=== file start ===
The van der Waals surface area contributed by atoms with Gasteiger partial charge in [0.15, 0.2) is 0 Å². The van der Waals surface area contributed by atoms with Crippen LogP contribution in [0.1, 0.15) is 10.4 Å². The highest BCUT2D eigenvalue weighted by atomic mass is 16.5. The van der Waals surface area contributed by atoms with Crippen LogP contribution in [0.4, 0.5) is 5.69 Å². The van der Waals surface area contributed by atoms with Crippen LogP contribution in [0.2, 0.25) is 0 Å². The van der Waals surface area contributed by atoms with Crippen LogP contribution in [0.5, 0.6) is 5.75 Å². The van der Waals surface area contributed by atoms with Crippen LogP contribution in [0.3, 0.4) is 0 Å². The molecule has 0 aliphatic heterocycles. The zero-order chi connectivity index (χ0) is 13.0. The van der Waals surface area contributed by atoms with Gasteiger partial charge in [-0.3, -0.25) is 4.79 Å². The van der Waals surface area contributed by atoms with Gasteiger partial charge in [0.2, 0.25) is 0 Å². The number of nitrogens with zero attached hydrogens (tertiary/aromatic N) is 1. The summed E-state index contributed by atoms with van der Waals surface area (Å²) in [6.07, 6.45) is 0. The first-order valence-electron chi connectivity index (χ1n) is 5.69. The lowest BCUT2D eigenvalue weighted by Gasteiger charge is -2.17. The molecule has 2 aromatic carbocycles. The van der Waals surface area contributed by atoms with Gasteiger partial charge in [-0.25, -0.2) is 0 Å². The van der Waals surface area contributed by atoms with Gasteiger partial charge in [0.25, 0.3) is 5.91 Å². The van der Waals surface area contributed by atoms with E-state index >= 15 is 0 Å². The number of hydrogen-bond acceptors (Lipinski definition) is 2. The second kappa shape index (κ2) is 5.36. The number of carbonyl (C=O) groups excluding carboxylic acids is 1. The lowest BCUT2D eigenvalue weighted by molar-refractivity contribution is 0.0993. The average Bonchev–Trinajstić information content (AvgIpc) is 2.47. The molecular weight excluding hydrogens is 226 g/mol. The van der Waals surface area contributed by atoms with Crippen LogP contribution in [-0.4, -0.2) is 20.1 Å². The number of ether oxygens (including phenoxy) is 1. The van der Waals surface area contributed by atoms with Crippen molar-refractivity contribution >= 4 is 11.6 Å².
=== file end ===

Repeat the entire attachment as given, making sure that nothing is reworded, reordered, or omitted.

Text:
The van der Waals surface area contributed by atoms with Gasteiger partial charge in [0.15, 0.2) is 0 Å². The van der Waals surface area contributed by atoms with Crippen LogP contribution in [0.1, 0.15) is 10.4 Å². The highest BCUT2D eigenvalue weighted by atomic mass is 16.5. The van der Waals surface area contributed by atoms with Crippen LogP contribution in [0.4, 0.5) is 5.69 Å². The van der Waals surface area contributed by atoms with Crippen LogP contribution in [0.2, 0.25) is 0 Å². The van der Waals surface area contributed by atoms with Crippen LogP contribution in [0.5, 0.6) is 5.75 Å². The van der Waals surface area contributed by atoms with Crippen LogP contribution in [0.3, 0.4) is 0 Å². The molecule has 0 aliphatic heterocycles. The zero-order chi connectivity index (χ0) is 13.0. The van der Waals surface area contributed by atoms with Gasteiger partial charge in [-0.3, -0.25) is 4.79 Å². The van der Waals surface area contributed by atoms with Gasteiger partial charge in [0.2, 0.25) is 0 Å². The number of nitrogens with zero attached hydrogens (tertiary/aromatic N) is 1. The summed E-state index contributed by atoms with van der Waals surface area (Å²) in [6.07, 6.45) is 0. The first-order valence-electron chi connectivity index (χ1n) is 5.69. The lowest BCUT2D eigenvalue weighted by Gasteiger charge is -2.17. The molecule has 2 aromatic carbocycles. The van der Waals surface area contributed by atoms with Gasteiger partial charge in [-0.25, -0.2) is 0 Å². The van der Waals surface area contributed by atoms with Gasteiger partial charge in [0.25, 0.3) is 5.91 Å². The van der Waals surface area contributed by atoms with E-state index >= 15 is 0 Å². The number of hydrogen-bond acceptors (Lipinski definition) is 2. The second kappa shape index (κ2) is 5.36. The number of carbonyl (C=O) groups excluding carboxylic acids is 1. The lowest BCUT2D eigenvalue weighted by molar-refractivity contribution is 0.0993. The average Bonchev–Trinajstić information content (AvgIpc) is 2.47. The molecular weight excluding hydrogens is 226 g/mol. The van der Waals surface area contributed by atoms with Crippen LogP contribution in [-0.4, -0.2) is 20.1 Å². The number of ether oxygens (including phenoxy) is 1. The van der Waals surface area contributed by atoms with Crippen molar-refractivity contribution >= 4 is 11.6 Å².